Technological innovations will continue to wow and delight, but they’ll also come and go. In the creative world there is no replacement for the human touch as Australian calligrapher Gemma O’Brien shows us. O’Brien likens creating live art to sport. “You can’t just look away,” she says. While an artist like an athlete, can practice a concept to perfect it, the actual performance forces an artist to take a leap into an environment where mistakes can’t be airbrushed out. Here, O’Brien discusses why authenticity trumps perfection
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Alec Wilkinson writing for The New Yorker: “She Said She Said” described a mystery I could see on the horizon, vibrating like a mirage. I am the youngest by some degree of four brothers, so I was conditioned to believe and to feel that the secrets of existence were in the possession of people a few years older than I was, who were closer to the ages of the Beatles.
Read the full article: The New Yorker
Recipe books from the Middle Ages reveal the extreme methods artists pursued to achieve their reds. For the most part, painters have always loved red, from the Paleolithic period to the most contemporary. Very early on, red’s palette came to offer a variety of shades and to favor more diverse and subtle chromatic play than any other color. In red, artists found a means to construct pictorial space, distinguish areas and planes, create accents, produce effects of rhythm and movement, and highlight one figure or another.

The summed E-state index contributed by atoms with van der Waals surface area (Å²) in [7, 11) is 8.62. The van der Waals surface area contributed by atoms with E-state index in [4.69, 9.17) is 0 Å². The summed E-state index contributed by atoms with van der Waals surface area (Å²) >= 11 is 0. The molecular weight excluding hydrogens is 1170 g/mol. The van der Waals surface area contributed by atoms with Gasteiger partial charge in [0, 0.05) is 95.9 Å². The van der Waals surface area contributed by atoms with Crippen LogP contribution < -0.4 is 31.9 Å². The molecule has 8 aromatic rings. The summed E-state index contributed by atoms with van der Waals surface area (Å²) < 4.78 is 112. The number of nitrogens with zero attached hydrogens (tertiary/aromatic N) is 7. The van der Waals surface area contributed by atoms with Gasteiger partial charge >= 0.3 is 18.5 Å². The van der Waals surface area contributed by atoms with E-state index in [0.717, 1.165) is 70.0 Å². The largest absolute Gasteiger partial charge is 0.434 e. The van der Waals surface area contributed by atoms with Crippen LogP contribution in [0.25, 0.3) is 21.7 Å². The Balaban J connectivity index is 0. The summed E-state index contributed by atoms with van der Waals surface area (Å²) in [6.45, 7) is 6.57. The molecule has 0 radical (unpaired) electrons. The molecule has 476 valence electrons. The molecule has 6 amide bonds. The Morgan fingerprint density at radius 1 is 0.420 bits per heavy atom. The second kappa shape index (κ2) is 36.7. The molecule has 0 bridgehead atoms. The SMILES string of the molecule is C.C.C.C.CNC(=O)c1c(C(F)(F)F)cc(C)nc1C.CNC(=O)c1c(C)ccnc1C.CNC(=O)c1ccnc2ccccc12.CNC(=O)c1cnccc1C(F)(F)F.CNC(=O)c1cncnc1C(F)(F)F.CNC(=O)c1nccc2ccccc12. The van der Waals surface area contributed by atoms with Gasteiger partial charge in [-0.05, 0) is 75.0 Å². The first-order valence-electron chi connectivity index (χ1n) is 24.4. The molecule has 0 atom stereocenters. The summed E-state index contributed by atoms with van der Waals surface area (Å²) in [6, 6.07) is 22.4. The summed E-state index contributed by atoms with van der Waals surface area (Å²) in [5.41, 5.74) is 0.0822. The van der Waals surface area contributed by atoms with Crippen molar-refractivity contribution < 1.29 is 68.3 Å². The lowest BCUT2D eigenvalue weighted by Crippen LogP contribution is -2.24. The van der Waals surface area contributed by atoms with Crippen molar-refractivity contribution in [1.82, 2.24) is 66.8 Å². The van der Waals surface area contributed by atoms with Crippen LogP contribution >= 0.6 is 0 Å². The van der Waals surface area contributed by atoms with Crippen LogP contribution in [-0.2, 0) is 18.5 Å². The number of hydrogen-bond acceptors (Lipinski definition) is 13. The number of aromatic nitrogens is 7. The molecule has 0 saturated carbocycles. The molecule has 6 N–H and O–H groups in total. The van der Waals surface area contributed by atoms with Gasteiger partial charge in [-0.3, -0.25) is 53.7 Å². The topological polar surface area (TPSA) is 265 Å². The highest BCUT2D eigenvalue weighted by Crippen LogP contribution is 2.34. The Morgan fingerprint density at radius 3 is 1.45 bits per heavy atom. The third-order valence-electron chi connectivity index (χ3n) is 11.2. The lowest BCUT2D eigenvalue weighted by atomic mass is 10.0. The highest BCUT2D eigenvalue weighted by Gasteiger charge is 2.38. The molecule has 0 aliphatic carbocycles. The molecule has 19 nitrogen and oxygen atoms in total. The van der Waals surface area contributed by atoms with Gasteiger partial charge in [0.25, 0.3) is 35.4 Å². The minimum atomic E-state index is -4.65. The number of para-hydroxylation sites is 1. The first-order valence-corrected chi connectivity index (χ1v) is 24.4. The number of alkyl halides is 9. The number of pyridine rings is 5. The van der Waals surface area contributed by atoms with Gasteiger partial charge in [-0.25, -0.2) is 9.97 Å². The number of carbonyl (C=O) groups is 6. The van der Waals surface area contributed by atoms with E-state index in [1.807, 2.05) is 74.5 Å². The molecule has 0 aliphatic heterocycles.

Read it from The Paris Review
Within moments of entering the Tate’s exhibit Paul Nash’s paintings, my brisk walk slowed to a mesmerized linger as I encountered something new and strange, watching the artist make discoveries and adjustments, trying in different ways to fit his vision to dark experience and to blend his “Englishness” with international modernism—and not always succeeding. Even at its most urgent, Nash’s painting seems tremulous, poised between past and future, dream and reality.
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They ate apples when they ate and, after a while, they knew it all. Eve grasped the purpose of suffering (there is none), and Adam got his head around free will (a question of terminology). They understood why the new plants were green, and where breezes begin, and what happens when an irresistible force meets an immovable object. Adam saw spots; Eve heard pulses. He saw shapes; she heard tones. And, at a certain point, with no awareness of the incremental process that had led them there, they were fully cured of their blindness and deafness. Cured, too, of their marital felicity.
Fiction reads from The New Yorker